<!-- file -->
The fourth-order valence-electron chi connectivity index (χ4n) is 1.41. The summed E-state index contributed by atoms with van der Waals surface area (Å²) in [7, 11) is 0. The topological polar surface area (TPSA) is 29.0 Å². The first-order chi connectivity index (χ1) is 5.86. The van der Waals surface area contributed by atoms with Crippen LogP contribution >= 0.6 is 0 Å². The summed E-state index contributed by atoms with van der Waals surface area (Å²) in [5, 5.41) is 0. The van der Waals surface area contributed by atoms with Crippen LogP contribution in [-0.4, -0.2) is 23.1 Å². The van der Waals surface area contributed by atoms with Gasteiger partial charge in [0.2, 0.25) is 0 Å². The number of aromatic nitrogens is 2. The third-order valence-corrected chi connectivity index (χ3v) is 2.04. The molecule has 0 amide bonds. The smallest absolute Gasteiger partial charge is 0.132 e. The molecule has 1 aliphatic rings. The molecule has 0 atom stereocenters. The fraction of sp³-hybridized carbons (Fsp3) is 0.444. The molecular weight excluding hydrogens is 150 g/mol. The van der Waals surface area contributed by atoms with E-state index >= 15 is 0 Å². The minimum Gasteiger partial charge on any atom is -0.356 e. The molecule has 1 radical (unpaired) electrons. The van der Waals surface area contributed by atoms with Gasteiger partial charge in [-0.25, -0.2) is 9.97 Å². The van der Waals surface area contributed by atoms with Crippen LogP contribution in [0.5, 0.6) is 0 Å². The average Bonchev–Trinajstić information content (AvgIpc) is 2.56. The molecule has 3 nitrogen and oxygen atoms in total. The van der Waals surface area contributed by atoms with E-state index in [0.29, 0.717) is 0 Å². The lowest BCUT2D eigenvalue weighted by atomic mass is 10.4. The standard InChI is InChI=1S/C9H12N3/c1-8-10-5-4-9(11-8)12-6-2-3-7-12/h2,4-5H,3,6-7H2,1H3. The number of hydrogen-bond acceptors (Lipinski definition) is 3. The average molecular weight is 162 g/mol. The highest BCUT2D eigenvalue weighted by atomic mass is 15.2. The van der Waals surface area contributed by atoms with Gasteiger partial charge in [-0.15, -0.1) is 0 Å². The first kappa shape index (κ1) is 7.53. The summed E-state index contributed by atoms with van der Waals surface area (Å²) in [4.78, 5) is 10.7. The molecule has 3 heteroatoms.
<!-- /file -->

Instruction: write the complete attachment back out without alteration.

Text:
The fourth-order valence-electron chi connectivity index (χ4n) is 1.41. The summed E-state index contributed by atoms with van der Waals surface area (Å²) in [7, 11) is 0. The topological polar surface area (TPSA) is 29.0 Å². The first-order chi connectivity index (χ1) is 5.86. The van der Waals surface area contributed by atoms with Crippen LogP contribution >= 0.6 is 0 Å². The summed E-state index contributed by atoms with van der Waals surface area (Å²) in [5, 5.41) is 0. The van der Waals surface area contributed by atoms with Crippen LogP contribution in [-0.4, -0.2) is 23.1 Å². The van der Waals surface area contributed by atoms with Gasteiger partial charge in [0.2, 0.25) is 0 Å². The number of aromatic nitrogens is 2. The third-order valence-corrected chi connectivity index (χ3v) is 2.04. The molecule has 0 amide bonds. The smallest absolute Gasteiger partial charge is 0.132 e. The molecule has 1 aliphatic rings. The molecule has 0 atom stereocenters. The fraction of sp³-hybridized carbons (Fsp3) is 0.444. The molecular weight excluding hydrogens is 150 g/mol. The van der Waals surface area contributed by atoms with E-state index >= 15 is 0 Å². The minimum Gasteiger partial charge on any atom is -0.356 e. The molecule has 1 radical (unpaired) electrons. The van der Waals surface area contributed by atoms with Gasteiger partial charge in [-0.25, -0.2) is 9.97 Å². The van der Waals surface area contributed by atoms with Crippen LogP contribution in [0.5, 0.6) is 0 Å². The average Bonchev–Trinajstić information content (AvgIpc) is 2.56. The molecule has 3 nitrogen and oxygen atoms in total. The van der Waals surface area contributed by atoms with E-state index in [0.29, 0.717) is 0 Å². The lowest BCUT2D eigenvalue weighted by atomic mass is 10.4. The standard InChI is InChI=1S/C9H12N3/c1-8-10-5-4-9(11-8)12-6-2-3-7-12/h2,4-5H,3,6-7H2,1H3. The number of hydrogen-bond acceptors (Lipinski definition) is 3. The average molecular weight is 162 g/mol. The highest BCUT2D eigenvalue weighted by atomic mass is 15.2. The van der Waals surface area contributed by atoms with Gasteiger partial charge in [-0.15, -0.1) is 0 Å². The first kappa shape index (κ1) is 7.53. The summed E-state index contributed by atoms with van der Waals surface area (Å²) in [4.78, 5) is 10.7. The molecule has 3 heteroatoms.